It's a well written subtle and beautifully engineered plot. The denouement and resolution are classics. At the time it was written, it was a shocking departure. If it seems less so now, it's because so many authors who have come after Christie have borrowed her twists and tricks. 

Five stars. Even for readers who have read it before, it makes a splendid re-read. 

Disclosure: I received an ARC at no cost from the author/publisher for review purposes.

Norway: Land of Fjords and the Northern Lights


Norway: Land of Fjords and the Northern Lights is a well written and beautifully photographed pictorial tour of Norway by Claudia Martin. Released 15th Nov 2022 by Amber Books, it's 224 pages and is available in hardcover format. An earlier edition of the book was published in flexi-bound format. This is book 15 of the Visual Explorer Guide series. 

Norway is full of awe inspiring "pinch me" scenery and this book highlights the vast expanses of mountainous terrain, glaciers, fjords, wilderness, and urban areas beautifully contrasting austere ice-fields, charming small fishing villages, and big city night life side by side. 

Five stars. This would be a good choice for public or school library acquisition, home use/display, or gift giving. 

Disclosure: I received an ARC at no cost from the author/publisher for review purposes.

Tuesday, November 22, 2022

Sweet Land of Liberty: A History of America in 11 Pies


Sweet Land of Liberty: A History of America in 11 Pies is a well written microhistory of the social growth and development of the USA as related to food, specifically pies curated and written by Rossi Anastopoulo. Released 25th Oct 2022 by Abrams, it's 336 pages and is available in hardcover and ebook formats. It's worth noting that the ebook format has a handy interactive table of contents as well as interactive links and references throughout. I've really become enamored of ebooks with interactive formats lately. 

This is an accessible, almost conversational, history of the USA as it intersects pies. The author has included recipes for each of the 11 pies featured in the essays. The history parts of the book don't always make for comfortable reading. I've heard that if history makes you feel proud and comfortable, then you're not reading about history. There were a number of uncomfortable undeniable hard truths included here: namely that the USA was built on the backs of enslaved people and brought about largely on lands stolen from indigenous peoples.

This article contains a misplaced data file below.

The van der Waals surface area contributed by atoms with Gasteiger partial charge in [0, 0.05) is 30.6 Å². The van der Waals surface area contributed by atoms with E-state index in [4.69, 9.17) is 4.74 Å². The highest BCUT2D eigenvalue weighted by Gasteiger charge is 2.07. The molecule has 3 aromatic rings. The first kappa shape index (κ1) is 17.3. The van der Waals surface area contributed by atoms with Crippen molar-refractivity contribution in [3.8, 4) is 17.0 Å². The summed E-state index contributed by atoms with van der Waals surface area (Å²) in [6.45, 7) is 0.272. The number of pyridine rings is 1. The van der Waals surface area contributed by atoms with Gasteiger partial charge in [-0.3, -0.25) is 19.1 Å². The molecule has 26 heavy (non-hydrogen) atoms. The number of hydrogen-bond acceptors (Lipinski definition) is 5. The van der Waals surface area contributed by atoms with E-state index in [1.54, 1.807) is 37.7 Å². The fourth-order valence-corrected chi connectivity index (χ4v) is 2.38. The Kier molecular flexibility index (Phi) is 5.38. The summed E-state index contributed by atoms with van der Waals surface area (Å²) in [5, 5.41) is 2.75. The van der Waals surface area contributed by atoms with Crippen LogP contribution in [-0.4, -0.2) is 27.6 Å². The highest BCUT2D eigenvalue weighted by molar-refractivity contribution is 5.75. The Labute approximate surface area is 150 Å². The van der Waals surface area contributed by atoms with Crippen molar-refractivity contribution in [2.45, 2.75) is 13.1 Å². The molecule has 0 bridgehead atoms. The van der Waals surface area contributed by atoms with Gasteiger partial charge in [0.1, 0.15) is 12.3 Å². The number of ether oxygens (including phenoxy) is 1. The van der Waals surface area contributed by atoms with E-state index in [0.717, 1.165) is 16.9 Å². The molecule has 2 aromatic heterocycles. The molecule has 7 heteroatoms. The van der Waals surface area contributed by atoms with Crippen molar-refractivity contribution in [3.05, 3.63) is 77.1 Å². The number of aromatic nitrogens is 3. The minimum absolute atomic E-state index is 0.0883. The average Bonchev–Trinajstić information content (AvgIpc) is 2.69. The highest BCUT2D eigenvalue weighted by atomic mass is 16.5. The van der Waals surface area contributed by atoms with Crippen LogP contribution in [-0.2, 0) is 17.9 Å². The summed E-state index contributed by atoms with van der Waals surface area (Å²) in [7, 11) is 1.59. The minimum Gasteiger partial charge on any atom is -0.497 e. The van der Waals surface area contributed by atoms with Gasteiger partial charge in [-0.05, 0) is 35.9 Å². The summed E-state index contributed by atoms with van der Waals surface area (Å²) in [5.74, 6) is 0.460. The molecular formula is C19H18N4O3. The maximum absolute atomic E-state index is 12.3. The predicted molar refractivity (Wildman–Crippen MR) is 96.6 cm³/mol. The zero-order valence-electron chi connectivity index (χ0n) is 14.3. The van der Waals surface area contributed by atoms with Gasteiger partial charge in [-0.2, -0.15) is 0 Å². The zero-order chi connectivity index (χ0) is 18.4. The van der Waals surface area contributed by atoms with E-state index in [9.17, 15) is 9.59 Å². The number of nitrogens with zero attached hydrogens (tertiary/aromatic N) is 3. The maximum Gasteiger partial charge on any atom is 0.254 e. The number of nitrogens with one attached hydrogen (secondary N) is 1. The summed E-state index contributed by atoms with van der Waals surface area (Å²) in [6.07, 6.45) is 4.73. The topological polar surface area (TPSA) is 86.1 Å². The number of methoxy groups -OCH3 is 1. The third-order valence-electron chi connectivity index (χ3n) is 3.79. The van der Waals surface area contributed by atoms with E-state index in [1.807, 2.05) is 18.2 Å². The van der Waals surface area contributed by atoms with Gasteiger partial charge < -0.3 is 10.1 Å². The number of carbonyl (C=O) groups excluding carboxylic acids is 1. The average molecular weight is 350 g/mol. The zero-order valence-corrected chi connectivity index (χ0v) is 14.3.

There are careful annotations and chapter notes included throughout, which will provide keen readers with many hours of further reading. Despite being very well researched and annotated throughout, it's not at all academically stiff or formal or difficult to understand. 

Although I didn't fully test any of the recipes, I didn't see any glaring errors with a careful read-through. The recipes are written with ingredients provided in a sidebar bullet list. Ingredient measurements are given in both imperial (American) and metric units (yay!!). There are no photos of pies (or indeed anything else) included in the eARC provided for review. The layout of the recipes is easy to navigate and will undoubtedly produce a good pie with care. 

Four stars. It's an odd premise for a book (which the author freely admits). I found it fascinating, honestly and unflinchingly written, and in places, quite fun. 

Disclosure: I received an ARC at no cost from the author/publisher for review purposes

Monday, November 21, 2022

The Paper Dolls of Zelda Fitzgerald


The Paper Dolls of Zelda Fitzgerald is, of course, a pictorial catalogue of most of the paper dolls which were painted by Zelda Fitzgerald during her life, but it's so much more than just a well curated pictorial history. Due out 22nd Nov 2022 from Simon & Schuster on their Scribner imprint, it's 127 pages and will be available in paperback and ebook formats. 

Curated and annotated by Zelda's granddaughter, Eleanor Lanahan, this charming book is full of colorful and well reproduced paper dolls as well as full of recollections of playing with the dolls (gently), pictures of her mother playing with paper dolls, and many recollections of her family and growing up as a part of a very famous literary family. 

The reproductions are clear and beautifully detailed with tiny intricate wardrobes and historical figures with armor and fancy dress.

This would be a good choice for public library acquisition, for lovers of paper dolls and ephemera, and for drawing and painting inspiration for home use. 

Four and half stars. 

Disclosure: I received an ARC at no cost from the author/publisher for review purposes